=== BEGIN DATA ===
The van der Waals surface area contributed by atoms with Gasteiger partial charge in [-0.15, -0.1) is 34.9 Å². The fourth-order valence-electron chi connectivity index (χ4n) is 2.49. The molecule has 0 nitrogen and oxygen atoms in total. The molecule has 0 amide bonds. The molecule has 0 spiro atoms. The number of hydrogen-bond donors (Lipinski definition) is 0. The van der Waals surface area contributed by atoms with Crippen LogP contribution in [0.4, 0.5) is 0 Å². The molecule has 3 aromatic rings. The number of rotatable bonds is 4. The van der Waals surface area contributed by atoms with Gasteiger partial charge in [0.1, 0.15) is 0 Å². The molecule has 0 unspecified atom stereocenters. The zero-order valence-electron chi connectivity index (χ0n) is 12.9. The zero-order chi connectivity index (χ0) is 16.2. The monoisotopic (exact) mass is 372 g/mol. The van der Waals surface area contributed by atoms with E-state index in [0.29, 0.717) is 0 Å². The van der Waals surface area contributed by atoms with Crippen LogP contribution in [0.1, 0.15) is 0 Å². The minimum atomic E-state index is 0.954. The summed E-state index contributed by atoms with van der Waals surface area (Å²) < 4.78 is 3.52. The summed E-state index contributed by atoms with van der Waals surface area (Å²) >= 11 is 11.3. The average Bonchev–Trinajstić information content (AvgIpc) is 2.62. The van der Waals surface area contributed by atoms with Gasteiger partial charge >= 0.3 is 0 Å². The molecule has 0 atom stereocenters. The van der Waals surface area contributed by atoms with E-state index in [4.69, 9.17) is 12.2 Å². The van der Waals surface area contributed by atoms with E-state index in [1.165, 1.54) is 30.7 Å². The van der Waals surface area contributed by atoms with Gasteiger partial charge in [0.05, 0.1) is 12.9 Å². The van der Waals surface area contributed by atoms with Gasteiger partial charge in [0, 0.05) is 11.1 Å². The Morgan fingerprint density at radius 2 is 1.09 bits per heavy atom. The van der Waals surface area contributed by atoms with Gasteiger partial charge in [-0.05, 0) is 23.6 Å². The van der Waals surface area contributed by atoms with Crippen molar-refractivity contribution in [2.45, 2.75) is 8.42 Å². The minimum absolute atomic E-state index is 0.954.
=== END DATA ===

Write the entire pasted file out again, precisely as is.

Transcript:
The van der Waals surface area contributed by atoms with Gasteiger partial charge in [-0.15, -0.1) is 34.9 Å². The fourth-order valence-electron chi connectivity index (χ4n) is 2.49. The molecule has 0 nitrogen and oxygen atoms in total. The molecule has 0 amide bonds. The molecule has 0 spiro atoms. The number of hydrogen-bond donors (Lipinski definition) is 0. The van der Waals surface area contributed by atoms with Crippen LogP contribution in [0.4, 0.5) is 0 Å². The molecule has 3 aromatic rings. The number of rotatable bonds is 4. The van der Waals surface area contributed by atoms with Gasteiger partial charge in [0.1, 0.15) is 0 Å². The molecule has 0 unspecified atom stereocenters. The zero-order valence-electron chi connectivity index (χ0n) is 12.9. The zero-order chi connectivity index (χ0) is 16.2. The monoisotopic (exact) mass is 372 g/mol. The van der Waals surface area contributed by atoms with E-state index in [0.29, 0.717) is 0 Å². The van der Waals surface area contributed by atoms with Crippen LogP contribution in [0.1, 0.15) is 0 Å². The minimum atomic E-state index is 0.954. The summed E-state index contributed by atoms with van der Waals surface area (Å²) < 4.78 is 3.52. The summed E-state index contributed by atoms with van der Waals surface area (Å²) >= 11 is 11.3. The average Bonchev–Trinajstić information content (AvgIpc) is 2.62. The van der Waals surface area contributed by atoms with Gasteiger partial charge >= 0.3 is 0 Å². The molecule has 0 atom stereocenters. The van der Waals surface area contributed by atoms with E-state index in [4.69, 9.17) is 12.2 Å². The van der Waals surface area contributed by atoms with E-state index in [1.165, 1.54) is 30.7 Å². The van der Waals surface area contributed by atoms with Gasteiger partial charge in [0.05, 0.1) is 12.9 Å². The van der Waals surface area contributed by atoms with Gasteiger partial charge in [0, 0.05) is 11.1 Å². The Morgan fingerprint density at radius 2 is 1.09 bits per heavy atom. The van der Waals surface area contributed by atoms with Gasteiger partial charge in [-0.05, 0) is 23.6 Å². The van der Waals surface area contributed by atoms with Crippen molar-refractivity contribution in [2.45, 2.75) is 8.42 Å². The minimum absolute atomic E-state index is 0.954.